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August 3-7, 2020
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ENR's 2003 Award of Excellence Winner: Col. Gregg Martin

April 5, 2004
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(Photo by U.S. Navy / Arlo K. Abrahmson)

Martin’s positive attitude and endurance are the qualities people talk about most. "One thing anybody who has ever met Gregg Martin remembers about him is the enormous energy he has," says Wallace. "And it is not just personal energy, it is energy that becomes contagious; contagious within the organization he is in command of, but also contagious across the entire formation."

From his first posting after graduation from West Point in 1979 and subsequent training in the Army’s Engineer and Ranger schools, Martin has demonstrated the qualities that made him an outstanding leader in the Iraq campaign. In raising him, his parents had emphasized education and public service. His late father, Donald Martin, a Navy veteran from World War II who went to college on the G.I. bill and earned a master’s degree in education, worked with public agencies and served local government in his community. His mother Patricia earned her own degree after her five children were no longer small and became a guidance counselor. Public service "wasn’t something they talked about, it was something they lived," Martin says.

Engineers relieve strains on society and boost the economy with repairs to infrastructure and work for local contractors.

An early Army evaluation of Martin lays out his key qualities: "Extremely knowledgeable in all areas of engineering and able to transfer that knowledge to those under his supervision...very articulate and open in expressing his opinion and enthusiastically carries out whatever decision is made...most physically fit individual in the company...a leader that continuously challenges and motivates the younger soldiers...Martin is going to be an outstanding officer whose career should be carefully managed to insure maximum exposure to soldiers. Recommend civilian schooling."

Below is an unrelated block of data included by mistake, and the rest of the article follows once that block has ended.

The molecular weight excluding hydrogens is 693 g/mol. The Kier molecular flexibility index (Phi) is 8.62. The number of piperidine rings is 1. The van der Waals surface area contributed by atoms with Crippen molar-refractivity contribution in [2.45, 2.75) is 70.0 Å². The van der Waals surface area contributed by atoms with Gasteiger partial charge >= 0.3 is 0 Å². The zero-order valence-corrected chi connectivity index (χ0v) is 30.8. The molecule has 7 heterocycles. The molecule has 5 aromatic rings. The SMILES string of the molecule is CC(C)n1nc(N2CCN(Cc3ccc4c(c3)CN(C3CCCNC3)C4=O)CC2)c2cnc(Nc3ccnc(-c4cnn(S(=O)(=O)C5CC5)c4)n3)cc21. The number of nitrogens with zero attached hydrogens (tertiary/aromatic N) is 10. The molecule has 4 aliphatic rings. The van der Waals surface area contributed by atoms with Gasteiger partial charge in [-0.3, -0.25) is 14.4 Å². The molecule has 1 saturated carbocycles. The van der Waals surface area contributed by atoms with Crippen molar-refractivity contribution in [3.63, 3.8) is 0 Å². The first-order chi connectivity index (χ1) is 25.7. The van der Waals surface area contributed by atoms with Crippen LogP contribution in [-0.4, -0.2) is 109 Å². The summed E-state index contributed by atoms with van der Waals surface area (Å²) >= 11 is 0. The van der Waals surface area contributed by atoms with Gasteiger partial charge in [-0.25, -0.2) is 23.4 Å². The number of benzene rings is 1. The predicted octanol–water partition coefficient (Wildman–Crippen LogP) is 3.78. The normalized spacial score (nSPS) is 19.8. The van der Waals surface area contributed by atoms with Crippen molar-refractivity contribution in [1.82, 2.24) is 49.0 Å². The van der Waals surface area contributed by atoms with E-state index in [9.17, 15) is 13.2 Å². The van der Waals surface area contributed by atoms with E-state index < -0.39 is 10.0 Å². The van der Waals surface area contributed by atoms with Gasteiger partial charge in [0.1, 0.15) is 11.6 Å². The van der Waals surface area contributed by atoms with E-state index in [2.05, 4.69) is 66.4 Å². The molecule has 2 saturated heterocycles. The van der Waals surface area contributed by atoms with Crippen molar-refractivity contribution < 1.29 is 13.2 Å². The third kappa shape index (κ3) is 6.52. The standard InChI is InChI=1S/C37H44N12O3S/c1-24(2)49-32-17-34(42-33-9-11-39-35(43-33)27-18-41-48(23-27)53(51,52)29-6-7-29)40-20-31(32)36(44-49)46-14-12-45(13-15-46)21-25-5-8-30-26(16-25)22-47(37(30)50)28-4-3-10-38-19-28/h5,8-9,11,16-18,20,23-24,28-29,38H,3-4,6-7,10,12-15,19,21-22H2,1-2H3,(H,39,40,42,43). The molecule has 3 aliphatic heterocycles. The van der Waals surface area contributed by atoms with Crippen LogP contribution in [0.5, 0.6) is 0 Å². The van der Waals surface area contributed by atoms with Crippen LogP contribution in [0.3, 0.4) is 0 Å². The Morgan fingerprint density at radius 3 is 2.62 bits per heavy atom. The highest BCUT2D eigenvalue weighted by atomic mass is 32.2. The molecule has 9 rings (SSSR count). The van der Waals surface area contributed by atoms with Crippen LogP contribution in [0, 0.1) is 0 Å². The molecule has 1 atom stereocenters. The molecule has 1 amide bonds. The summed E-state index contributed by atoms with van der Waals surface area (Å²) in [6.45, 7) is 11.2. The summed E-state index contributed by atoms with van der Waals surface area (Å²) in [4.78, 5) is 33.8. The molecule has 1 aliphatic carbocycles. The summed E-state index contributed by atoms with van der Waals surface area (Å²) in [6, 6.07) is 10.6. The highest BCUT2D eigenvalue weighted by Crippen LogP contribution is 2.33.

Martin eventually got plenty of civilian schooling, although his military career had a false start. He originally planned to join a pair of highly regarded uncles in the U.S. Coast Guard. He was all but accepted to its academy after high school but failed a vision exam. Deeply disappointed, he enrolled in the University of Maine, thinking of going into forestry. Instead, he discovered the Reserve Officers Training Corps, fell into its program and applied to all the service academies the following year. He was accepted at West Point and his military career was off and running.

After his first command in Germany, the Army sponsored Martin to a master’s program at MIT in 1986. He was an extremely motivated student and piled on extra courses that interested him. "I tried to keep related to military engineering," he says. He emerged 21 months later with two master’s degrees, one in civil engineering and one in technology and policy, and all the course work completed for his next campaign–a Ph.D. He received a doctorate in engineering management and public policy in 1992.

Martin’s career took him back to school several times, adding two more master’s degrees. "The commanders who come out of the field to go to school tend to do extremely well," he says.

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The field experience was his foundation. Martin served in Germany as a lieutenant in the 94th Engineer Battalion, a unit that backs up combat operations with heavy equipment, and later as a company commander with the 79th Engineer Battalion. Martin credits that period with helping prepare him for Iraq. It included three heavy doses of intense construction under extreme conditions rebuilding a vital NATO training range at Grafenwoehr, Germany.

For each of three years, one of the impact areas was shut down for construction while the surrounding range continued in a training uproar. "You actually had tanks and Bradleys on the move all around, artillery shooting at all hours, attack aircraft screaming in at treetop level. It was a lot of fireworks," Martin recalls.

"It was a monumental effort," says Lt. Col. Paul Grosskruger, who also worked on the project as a junior project engineer and platoon leader, and went on to command the 94th Engineer Battalion under Martin in Iraq. During last spring’s fight, Martin used the 94th as one of the most aggressively deployed combat heavy battalions in history. "I don’t think any combat heavy was ever deployed as far forward as the 94th engineers," says Lt.Col. Mark Holt, Martin’s deputy commander during the assault. One of the 94th’s companies took its road management and road construction equipment "right on the heels of the calvary, even in front of the infantry," Holt says.

 

VIDEO

Col. Gregg F. Martin, Award of Excellence Winner, talks about military engineering efforts in Iraq.

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